Big lottery winners

Last week the organisation which awards money, generated from the massively popular UK National Lottery game, to good causes announced its priorities for the next three years. Given that BIG (the name of the grant-giving organisation) will have a cool £1.5bn to spend the potential to support good causes in Britain is immense. A lot of their priorities sound absolutely right – such as supporting good causes which focus on preventing expensive social problems in the first place. Yet, given the problems British society is struggling with at the moment (i.e. youth unemployment over a million) and the consequences communities absorb (i.e. the london riots) could there be the potential to do something game-changing with that substantial pot of money?

The way the money is spent is as important to society as what it is spent on and how much is spent. How does the money get from the hands of the lottery players to the good causes? Well at the moment 13% of every ticket cost is centrally collated and then distributed to a wide variety of good causes through the administrative organisation called BIG. State politicians traditionally have let BIG run their grant funding programs independent of government directions, which given the incentives for short-term popularist programs in the Westminster model is probably a good thing.

However, does the allocation of £1.5bn via appointed officials really engage society and strengthen the bonds and relationships within communities that we know are especially vital in times of economic hardship? Maybe, but I think there is a more effective way of allocating the money. Why not allocate the cash equally between the 150 top tier local administrations in the UK (equivalent of the 58 counties in California) for the next 3 years and then use it as a challenge fund for everybody aged under 25 to enhance their community? Rather than funds being allocated by officials, the local councillors together with local business partners could hold “dragon’s den” style sessions in the town halls to allocate the money.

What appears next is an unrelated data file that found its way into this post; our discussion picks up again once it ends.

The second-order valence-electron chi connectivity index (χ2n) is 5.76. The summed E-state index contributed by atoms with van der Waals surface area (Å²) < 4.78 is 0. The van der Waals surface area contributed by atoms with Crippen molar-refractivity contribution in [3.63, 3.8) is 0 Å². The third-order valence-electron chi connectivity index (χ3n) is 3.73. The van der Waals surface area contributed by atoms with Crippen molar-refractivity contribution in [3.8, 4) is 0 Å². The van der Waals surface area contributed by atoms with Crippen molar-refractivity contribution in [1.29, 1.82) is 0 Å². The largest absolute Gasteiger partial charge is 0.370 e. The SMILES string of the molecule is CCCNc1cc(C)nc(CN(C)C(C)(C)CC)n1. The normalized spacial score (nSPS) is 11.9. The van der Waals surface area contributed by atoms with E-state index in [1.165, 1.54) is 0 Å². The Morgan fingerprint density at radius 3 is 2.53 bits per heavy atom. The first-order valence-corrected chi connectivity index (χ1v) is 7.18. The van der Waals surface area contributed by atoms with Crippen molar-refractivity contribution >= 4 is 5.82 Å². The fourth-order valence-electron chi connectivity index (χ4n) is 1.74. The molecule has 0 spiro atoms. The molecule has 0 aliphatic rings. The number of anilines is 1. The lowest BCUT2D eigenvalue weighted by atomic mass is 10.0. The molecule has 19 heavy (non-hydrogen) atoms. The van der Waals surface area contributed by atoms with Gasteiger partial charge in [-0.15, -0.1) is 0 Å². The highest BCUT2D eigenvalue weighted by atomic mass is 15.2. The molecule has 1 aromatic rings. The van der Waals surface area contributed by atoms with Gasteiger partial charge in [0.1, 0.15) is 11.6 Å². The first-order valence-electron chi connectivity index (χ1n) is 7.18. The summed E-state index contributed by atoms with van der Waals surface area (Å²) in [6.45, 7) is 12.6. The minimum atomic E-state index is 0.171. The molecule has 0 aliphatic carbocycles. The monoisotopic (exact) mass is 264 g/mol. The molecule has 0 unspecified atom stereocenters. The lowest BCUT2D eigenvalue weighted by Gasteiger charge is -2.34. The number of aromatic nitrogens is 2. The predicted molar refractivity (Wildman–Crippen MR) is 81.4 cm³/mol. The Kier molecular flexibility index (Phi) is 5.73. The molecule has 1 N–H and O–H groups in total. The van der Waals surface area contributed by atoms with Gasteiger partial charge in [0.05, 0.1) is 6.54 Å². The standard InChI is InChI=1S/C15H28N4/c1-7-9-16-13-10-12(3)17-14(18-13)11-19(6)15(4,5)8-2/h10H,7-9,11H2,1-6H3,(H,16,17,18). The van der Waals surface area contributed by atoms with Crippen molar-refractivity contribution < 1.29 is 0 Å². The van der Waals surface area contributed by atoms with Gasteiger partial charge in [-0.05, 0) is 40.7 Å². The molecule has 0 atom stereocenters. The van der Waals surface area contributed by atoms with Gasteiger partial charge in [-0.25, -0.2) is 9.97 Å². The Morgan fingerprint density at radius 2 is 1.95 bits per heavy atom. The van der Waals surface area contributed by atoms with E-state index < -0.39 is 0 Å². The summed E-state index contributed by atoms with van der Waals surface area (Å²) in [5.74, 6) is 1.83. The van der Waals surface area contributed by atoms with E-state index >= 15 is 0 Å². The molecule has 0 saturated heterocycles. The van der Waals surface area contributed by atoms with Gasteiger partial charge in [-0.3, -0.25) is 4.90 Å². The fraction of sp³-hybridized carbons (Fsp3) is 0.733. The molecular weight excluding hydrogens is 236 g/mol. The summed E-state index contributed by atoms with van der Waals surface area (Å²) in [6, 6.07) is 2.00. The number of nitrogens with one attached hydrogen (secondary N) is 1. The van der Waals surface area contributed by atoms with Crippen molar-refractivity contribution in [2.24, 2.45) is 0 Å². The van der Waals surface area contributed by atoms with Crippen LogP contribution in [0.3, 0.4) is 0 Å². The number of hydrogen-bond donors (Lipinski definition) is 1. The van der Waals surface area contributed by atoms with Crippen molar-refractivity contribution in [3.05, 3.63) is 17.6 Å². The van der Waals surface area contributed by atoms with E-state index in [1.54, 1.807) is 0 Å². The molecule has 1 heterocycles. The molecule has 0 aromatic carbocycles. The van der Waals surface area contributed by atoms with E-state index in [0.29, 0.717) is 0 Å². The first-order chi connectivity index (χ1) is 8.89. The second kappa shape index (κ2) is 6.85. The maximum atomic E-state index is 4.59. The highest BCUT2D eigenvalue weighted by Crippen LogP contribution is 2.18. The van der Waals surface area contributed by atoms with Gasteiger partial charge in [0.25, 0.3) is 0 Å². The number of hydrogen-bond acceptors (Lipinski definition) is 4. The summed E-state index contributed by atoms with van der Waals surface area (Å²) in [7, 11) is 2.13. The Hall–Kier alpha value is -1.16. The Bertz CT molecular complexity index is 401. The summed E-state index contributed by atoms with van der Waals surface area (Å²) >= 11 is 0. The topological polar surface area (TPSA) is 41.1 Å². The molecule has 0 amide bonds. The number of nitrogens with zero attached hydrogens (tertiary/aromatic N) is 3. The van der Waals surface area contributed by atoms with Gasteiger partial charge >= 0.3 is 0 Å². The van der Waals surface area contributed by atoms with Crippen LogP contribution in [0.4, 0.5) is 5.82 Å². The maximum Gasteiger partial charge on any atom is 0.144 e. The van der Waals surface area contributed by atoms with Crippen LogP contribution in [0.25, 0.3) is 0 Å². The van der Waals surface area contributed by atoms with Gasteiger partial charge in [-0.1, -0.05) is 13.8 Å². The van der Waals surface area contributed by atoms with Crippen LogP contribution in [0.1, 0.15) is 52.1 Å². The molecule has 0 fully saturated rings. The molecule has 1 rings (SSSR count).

JobCentrePlus and providers of the work programme together with local mentors from local businesses could encourage and support young people to develop pitches and implementation plans to put in front of the judging panel. Equally existing good cause organisations which currently rely of lottery grants may be forced to amend their business model so that they employ some more young people to make the pitch for them. Either way, there is real potential for the £1.5bn over the next 3 years to be focused on engaging and creates opportunities for young people to be active in the labour market through the spending system alone. Who knows maybe some young people will come forward with an awesome idea to ensure decent community support for the elderly living alone – a crisis that is now really biting across many local authorities in the UK as local service budgets become smaller.

Could state politicians make this happen? Yes, and it could be a popular move. However, the real question is is it likely to happen? The answer at the moment is no, due to path dependency. Many organisations are dependent of lottery grants – they do not want this funding stream disrupted when it is getting ever harder to raise money elsewhere. Equally one can’t imagine the grant-allocating officials themselves at BIG wanting to put themselves out of a job, regardless of whether the money could be allocated more effectively through a different mechanism – people have mortgages to pay first and foremost! Still, with a bit of imagination maybe the Executives at BIG could see an alternative business model where they act as on-call consultants with each council contracting an advisory service from them on the cost-effectiveness of local pitches and programs? Indeed, perhaps BIG should spin itself out as an employee-owned mutual and look to cash in on a potentially lucrative advisory service to lots of local administrations?!

 

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